Automotive EMI Demystified: Part 2 – Pursuing an Ideal Power Supply Layout


Good morning, everyone, and
welcome to our automotive EMI webinar. We’re going to start
in just a few minutes. I see that there are
still folks joining us. Now today is our third
automotive focused webinar in our ongoing series that
we launched this year. For those who were
here in the summer, we inaugurated this series
with our fundamentals of EMI, and this was really for
providing some foundation on the hot topic of EMI. We talked about what exactly
is EMI, its sources and power supply design, and how
to generally reduce it. Our second webinar,
which was last month, this covered the topic of
AEC-Q100 qualification. We found through
many discussions a lot of our customers
who were working on automotive systems of
course require AEC-Q100 grade products, but they might not
know exactly what this entails. So our second webinar provided
a really great background on automotive qualification,
explaining the different types of reliability testing
that goes into certifying an automotive product,
and also discussed how the different grades of
solutions that MPS offers– automotive, industrial,
and consumer– are produced and tested
in different ways. So folks, stay tuned
as next year we’re going to have even more episodes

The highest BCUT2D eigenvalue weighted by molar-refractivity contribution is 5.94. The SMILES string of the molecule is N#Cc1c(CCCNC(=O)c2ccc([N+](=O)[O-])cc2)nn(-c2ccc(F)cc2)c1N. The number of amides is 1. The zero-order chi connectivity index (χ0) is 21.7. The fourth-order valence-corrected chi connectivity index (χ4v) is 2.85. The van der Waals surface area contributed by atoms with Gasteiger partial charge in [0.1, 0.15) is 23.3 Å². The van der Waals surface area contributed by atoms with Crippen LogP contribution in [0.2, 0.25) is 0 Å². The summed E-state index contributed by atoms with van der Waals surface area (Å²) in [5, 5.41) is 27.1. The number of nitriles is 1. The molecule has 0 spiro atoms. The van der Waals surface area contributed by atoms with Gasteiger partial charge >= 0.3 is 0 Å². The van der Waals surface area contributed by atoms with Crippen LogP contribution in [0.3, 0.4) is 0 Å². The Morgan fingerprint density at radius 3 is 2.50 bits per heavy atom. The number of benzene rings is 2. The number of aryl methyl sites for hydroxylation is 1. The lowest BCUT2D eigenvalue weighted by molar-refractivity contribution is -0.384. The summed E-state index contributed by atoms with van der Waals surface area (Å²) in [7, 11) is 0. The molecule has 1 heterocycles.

of the automotive webinar series. We’re for sure going to continue
exploring the hot topic of EMI. We’ll have focused sessions
covering specific topics, like spread spectrum. And we’ll dive into other
more general automotive power management topics. Now just a few quick
announcements before we begin. Inside of your Zoom app you
should see a menu option for Q&A. So throughout today’s
webinar if you have questions, please go ahead and submit
those through the Q&A app. At the very end of
our webinar, Jens will go ahead and
address these one by one. If you have any other
questions that come up perhaps after this, you’re always
welcome to email us at
[email protected] And we will make this webinar
available for streaming after today’s session as well
as provide the presentation material in a PDF format. And so now without
further ado, I’m going to turn it over
to Jens Hedrich, who’s going to talk today about
pursuing an ideal power supply layout in the context of EMI. OK. Hello, everybody. I hope you can hear me. I’m Jens Hedrich. I’m FAE at Monolithic
Power Systems since 2010. I am mainly supporting
automotive and industrial customers in Germany and Europe. During the last years,
I had a special focus on improving the EMC performance
of our automotive evaluation boards, and also I spend a lot
of time in EMC labs to do this and in addition helping our
customers troubleshooting my issues Before working at MPS, I
was FAE at Linear Technology for almost 12 years. There, I supported on
EMC clean evaluation board, so-called DC1212. Before I became FAE, I was four
years hardware design engineer at Nokia mobile phones. I worked on an early
automotive telematic solution with e-call and
emergency battery. Agenda for today, some
quick modification slides. We will study initial
PCB real estate planning. We will see how to best
utilize the multilayer board to our advantage. We will discuss and debate
inductor and copper under it. We have some example
schematic and layout of an EMI-optimized
evaluation board. We have a list of frequently